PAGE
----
It is quite something that Uber is so concerned about how a driver’s use of two daily destination filters impacts the passenger experience.  Actually, I have never had a passenger complain about how long it took me to make a pickup.  No, in fact, it seems I have to wait for the majority of passengers to get to my car.  I get there too soon and they are not ready for me.  So there seems to be a big disconnect between what Uber is seeing in their data and what drivers are experiencing on the road.

    But what is Lyft doing?  According to Uber philosophy, Lyft must really be damaging their business by giving drivers a whopping six destination filters per day!  However, they are not hurting their business.  Rather,  Lyft seems to be doing just fine.  Their drivers seem happier.  Why?  Let’s do a Destination Filter side-by-side comparison:

    Uber vs. Lyft destination filter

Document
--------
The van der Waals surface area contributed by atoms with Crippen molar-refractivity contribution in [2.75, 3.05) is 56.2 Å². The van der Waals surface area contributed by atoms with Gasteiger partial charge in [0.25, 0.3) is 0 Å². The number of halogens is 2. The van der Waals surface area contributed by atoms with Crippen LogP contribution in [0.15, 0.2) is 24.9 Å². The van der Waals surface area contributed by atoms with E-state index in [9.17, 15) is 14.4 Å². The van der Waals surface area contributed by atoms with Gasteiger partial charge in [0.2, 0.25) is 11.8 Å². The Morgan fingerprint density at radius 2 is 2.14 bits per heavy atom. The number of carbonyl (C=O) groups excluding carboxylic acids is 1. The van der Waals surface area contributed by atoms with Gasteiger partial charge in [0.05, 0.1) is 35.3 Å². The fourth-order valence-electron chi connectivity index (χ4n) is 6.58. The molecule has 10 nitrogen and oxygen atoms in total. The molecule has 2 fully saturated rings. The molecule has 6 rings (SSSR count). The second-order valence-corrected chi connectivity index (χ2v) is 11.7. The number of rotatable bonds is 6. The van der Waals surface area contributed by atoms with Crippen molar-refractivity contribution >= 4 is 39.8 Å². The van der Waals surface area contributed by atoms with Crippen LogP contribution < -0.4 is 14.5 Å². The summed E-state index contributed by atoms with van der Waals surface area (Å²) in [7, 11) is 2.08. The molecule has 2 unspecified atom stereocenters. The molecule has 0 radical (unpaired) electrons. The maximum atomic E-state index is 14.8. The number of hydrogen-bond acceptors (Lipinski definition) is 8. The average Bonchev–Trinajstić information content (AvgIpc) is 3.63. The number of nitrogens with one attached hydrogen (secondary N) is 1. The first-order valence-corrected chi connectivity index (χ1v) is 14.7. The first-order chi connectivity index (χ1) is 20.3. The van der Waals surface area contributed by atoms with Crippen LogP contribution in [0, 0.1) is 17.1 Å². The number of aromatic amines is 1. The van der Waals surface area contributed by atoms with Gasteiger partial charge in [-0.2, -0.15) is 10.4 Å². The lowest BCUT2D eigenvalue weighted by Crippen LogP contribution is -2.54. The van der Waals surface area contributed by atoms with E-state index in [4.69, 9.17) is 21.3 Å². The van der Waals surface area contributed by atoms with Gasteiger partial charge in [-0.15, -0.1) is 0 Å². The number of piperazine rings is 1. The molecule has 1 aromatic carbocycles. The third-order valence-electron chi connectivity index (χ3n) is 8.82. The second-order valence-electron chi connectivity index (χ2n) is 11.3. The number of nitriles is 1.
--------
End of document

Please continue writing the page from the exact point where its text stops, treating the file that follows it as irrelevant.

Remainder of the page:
This is a big drawback for drivers who only drive for Uber.  Those destination filters sure do come in handy and can be used to maximize your revenue.  It’s is unfortunate what Uber is doing here. This is why we always recommend you sign up for both Uber and Lyft.

    Impact on Drivers Who Use Destination Filters

    I drove today for about 5 hours.  I used the destination filter twice.  Let’s see what a 30% decrease looks like.  On this first trip, I was over in Oakland and needed to get a ride back to San Francisco.  I got lucky and found one fairly quickly:

    Next, at the end of my shift, I set the destination for my home.  Since I live close to the San Francisco airport, I often get a ride to SFO.  Here are the details of my second use of the Destination Filter:

    If I add up my earnings for those two trips, we have a total of $37.82.  30% out of that would now be a loss for me of $11.35.  Assuming I work 6 days per week, that is a weekly loss of $68.  If I work for 45 weeks, my annual loss due to this new policy is over $3,000.